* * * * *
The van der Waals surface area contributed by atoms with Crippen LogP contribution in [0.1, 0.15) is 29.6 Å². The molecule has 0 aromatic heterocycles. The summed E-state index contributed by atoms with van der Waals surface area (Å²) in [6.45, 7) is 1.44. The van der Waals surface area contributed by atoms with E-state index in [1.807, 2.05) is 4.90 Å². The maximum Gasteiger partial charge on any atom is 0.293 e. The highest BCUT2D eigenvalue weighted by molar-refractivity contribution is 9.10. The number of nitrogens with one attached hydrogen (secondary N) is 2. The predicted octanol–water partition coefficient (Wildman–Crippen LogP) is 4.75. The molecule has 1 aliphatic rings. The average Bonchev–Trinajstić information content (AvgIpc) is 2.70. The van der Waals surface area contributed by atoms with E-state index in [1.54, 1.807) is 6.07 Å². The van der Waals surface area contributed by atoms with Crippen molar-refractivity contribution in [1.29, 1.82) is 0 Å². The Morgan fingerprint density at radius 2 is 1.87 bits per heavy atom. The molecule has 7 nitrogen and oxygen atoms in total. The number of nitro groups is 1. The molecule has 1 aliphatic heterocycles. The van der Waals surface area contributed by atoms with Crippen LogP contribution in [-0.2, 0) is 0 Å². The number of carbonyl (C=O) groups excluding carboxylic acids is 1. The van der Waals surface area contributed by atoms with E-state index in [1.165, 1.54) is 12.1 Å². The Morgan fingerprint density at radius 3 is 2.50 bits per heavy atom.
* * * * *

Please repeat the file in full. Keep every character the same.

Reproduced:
The van der Waals surface area contributed by atoms with Crippen LogP contribution in [0.1, 0.15) is 29.6 Å². The molecule has 0 aromatic heterocycles. The summed E-state index contributed by atoms with van der Waals surface area (Å²) in [6.45, 7) is 1.44. The van der Waals surface area contributed by atoms with E-state index in [1.807, 2.05) is 4.90 Å². The maximum Gasteiger partial charge on any atom is 0.293 e. The highest BCUT2D eigenvalue weighted by molar-refractivity contribution is 9.10. The number of nitrogens with one attached hydrogen (secondary N) is 2. The predicted octanol–water partition coefficient (Wildman–Crippen LogP) is 4.75. The molecule has 1 aliphatic rings. The average Bonchev–Trinajstić information content (AvgIpc) is 2.70. The van der Waals surface area contributed by atoms with E-state index in [1.54, 1.807) is 6.07 Å². The van der Waals surface area contributed by atoms with Crippen molar-refractivity contribution in [1.29, 1.82) is 0 Å². The Morgan fingerprint density at radius 2 is 1.87 bits per heavy atom. The molecule has 7 nitrogen and oxygen atoms in total. The number of nitro groups is 1. The molecule has 1 aliphatic heterocycles. The van der Waals surface area contributed by atoms with Crippen LogP contribution in [-0.2, 0) is 0 Å². The number of carbonyl (C=O) groups excluding carboxylic acids is 1. The van der Waals surface area contributed by atoms with E-state index in [1.165, 1.54) is 12.1 Å². The Morgan fingerprint density at radius 3 is 2.50 bits per heavy atom.